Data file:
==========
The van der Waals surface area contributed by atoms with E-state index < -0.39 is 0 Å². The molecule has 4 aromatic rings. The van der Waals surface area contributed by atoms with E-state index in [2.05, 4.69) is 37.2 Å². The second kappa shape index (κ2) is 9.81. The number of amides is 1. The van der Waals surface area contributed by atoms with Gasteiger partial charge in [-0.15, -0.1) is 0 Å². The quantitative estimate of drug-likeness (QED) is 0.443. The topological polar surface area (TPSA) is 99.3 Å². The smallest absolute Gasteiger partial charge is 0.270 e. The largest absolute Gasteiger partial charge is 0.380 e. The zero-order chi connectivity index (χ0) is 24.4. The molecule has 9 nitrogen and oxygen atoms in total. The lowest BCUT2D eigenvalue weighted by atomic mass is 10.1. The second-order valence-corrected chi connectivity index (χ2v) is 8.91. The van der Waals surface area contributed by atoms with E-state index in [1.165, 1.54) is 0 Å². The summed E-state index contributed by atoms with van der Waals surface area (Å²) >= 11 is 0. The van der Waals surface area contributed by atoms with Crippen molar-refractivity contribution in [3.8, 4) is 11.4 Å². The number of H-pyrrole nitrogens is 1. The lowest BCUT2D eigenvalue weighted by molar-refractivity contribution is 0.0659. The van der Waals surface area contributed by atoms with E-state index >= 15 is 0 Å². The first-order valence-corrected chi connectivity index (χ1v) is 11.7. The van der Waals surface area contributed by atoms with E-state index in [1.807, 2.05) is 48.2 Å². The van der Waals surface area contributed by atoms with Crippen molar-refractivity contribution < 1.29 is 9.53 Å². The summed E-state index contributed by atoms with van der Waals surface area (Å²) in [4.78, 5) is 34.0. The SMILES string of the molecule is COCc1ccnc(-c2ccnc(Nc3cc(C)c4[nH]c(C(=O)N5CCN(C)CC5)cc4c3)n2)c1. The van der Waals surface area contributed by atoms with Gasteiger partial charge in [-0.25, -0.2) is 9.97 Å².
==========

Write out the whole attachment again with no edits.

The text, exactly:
The van der Waals surface area contributed by atoms with E-state index < -0.39 is 0 Å². The molecule has 4 aromatic rings. The van der Waals surface area contributed by atoms with E-state index in [2.05, 4.69) is 37.2 Å². The second kappa shape index (κ2) is 9.81. The number of amides is 1. The van der Waals surface area contributed by atoms with Gasteiger partial charge in [-0.15, -0.1) is 0 Å². The quantitative estimate of drug-likeness (QED) is 0.443. The topological polar surface area (TPSA) is 99.3 Å². The smallest absolute Gasteiger partial charge is 0.270 e. The largest absolute Gasteiger partial charge is 0.380 e. The zero-order chi connectivity index (χ0) is 24.4. The molecule has 9 nitrogen and oxygen atoms in total. The lowest BCUT2D eigenvalue weighted by atomic mass is 10.1. The second-order valence-corrected chi connectivity index (χ2v) is 8.91. The van der Waals surface area contributed by atoms with E-state index in [1.165, 1.54) is 0 Å². The summed E-state index contributed by atoms with van der Waals surface area (Å²) >= 11 is 0. The van der Waals surface area contributed by atoms with Crippen molar-refractivity contribution in [3.8, 4) is 11.4 Å². The number of H-pyrrole nitrogens is 1. The lowest BCUT2D eigenvalue weighted by molar-refractivity contribution is 0.0659. The van der Waals surface area contributed by atoms with E-state index >= 15 is 0 Å². The first-order valence-corrected chi connectivity index (χ1v) is 11.7. The van der Waals surface area contributed by atoms with E-state index in [1.807, 2.05) is 48.2 Å². The van der Waals surface area contributed by atoms with Crippen molar-refractivity contribution < 1.29 is 9.53 Å². The summed E-state index contributed by atoms with van der Waals surface area (Å²) in [4.78, 5) is 34.0. The SMILES string of the molecule is COCc1ccnc(-c2ccnc(Nc3cc(C)c4[nH]c(C(=O)N5CCN(C)CC5)cc4c3)n2)c1. The van der Waals surface area contributed by atoms with Gasteiger partial charge in [-0.25, -0.2) is 9.97 Å².